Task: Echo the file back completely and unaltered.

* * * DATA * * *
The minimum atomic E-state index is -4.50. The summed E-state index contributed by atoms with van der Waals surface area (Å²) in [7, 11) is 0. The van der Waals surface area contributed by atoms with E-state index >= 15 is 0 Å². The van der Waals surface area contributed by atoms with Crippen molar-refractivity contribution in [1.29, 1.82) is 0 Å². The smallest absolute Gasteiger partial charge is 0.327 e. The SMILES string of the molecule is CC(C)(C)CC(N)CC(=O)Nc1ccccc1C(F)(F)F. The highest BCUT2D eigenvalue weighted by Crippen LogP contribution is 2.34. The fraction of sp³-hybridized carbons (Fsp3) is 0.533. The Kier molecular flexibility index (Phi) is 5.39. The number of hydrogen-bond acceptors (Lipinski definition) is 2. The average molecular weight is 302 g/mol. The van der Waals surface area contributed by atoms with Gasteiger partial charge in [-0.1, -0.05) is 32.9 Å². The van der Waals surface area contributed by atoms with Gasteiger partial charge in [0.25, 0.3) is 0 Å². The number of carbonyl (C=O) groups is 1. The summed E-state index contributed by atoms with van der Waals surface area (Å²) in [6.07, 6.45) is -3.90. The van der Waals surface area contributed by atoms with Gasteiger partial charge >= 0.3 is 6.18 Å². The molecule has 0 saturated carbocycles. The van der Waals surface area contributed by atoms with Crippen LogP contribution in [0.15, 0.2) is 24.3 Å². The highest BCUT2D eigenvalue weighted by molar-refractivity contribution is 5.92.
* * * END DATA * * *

The minimum atomic E-state index is -4.50. The summed E-state index contributed by atoms with van der Waals surface area (Å²) in [7, 11) is 0. The van der Waals surface area contributed by atoms with E-state index >= 15 is 0 Å². The van der Waals surface area contributed by atoms with Crippen molar-refractivity contribution in [1.29, 1.82) is 0 Å². The smallest absolute Gasteiger partial charge is 0.327 e. The SMILES string of the molecule is CC(C)(C)CC(N)CC(=O)Nc1ccccc1C(F)(F)F. The highest BCUT2D eigenvalue weighted by Crippen LogP contribution is 2.34. The fraction of sp³-hybridized carbons (Fsp3) is 0.533. The Kier molecular flexibility index (Phi) is 5.39. The number of hydrogen-bond acceptors (Lipinski definition) is 2. The average molecular weight is 302 g/mol. The van der Waals surface area contributed by atoms with Gasteiger partial charge in [-0.1, -0.05) is 32.9 Å². The van der Waals surface area contributed by atoms with Gasteiger partial charge in [0.25, 0.3) is 0 Å². The number of carbonyl (C=O) groups is 1. The summed E-state index contributed by atoms with van der Waals surface area (Å²) in [6.07, 6.45) is -3.90. The van der Waals surface area contributed by atoms with Gasteiger partial charge >= 0.3 is 6.18 Å². The molecule has 0 saturated carbocycles. The van der Waals surface area contributed by atoms with Crippen LogP contribution in [0.15, 0.2) is 24.3 Å². The highest BCUT2D eigenvalue weighted by molar-refractivity contribution is 5.92.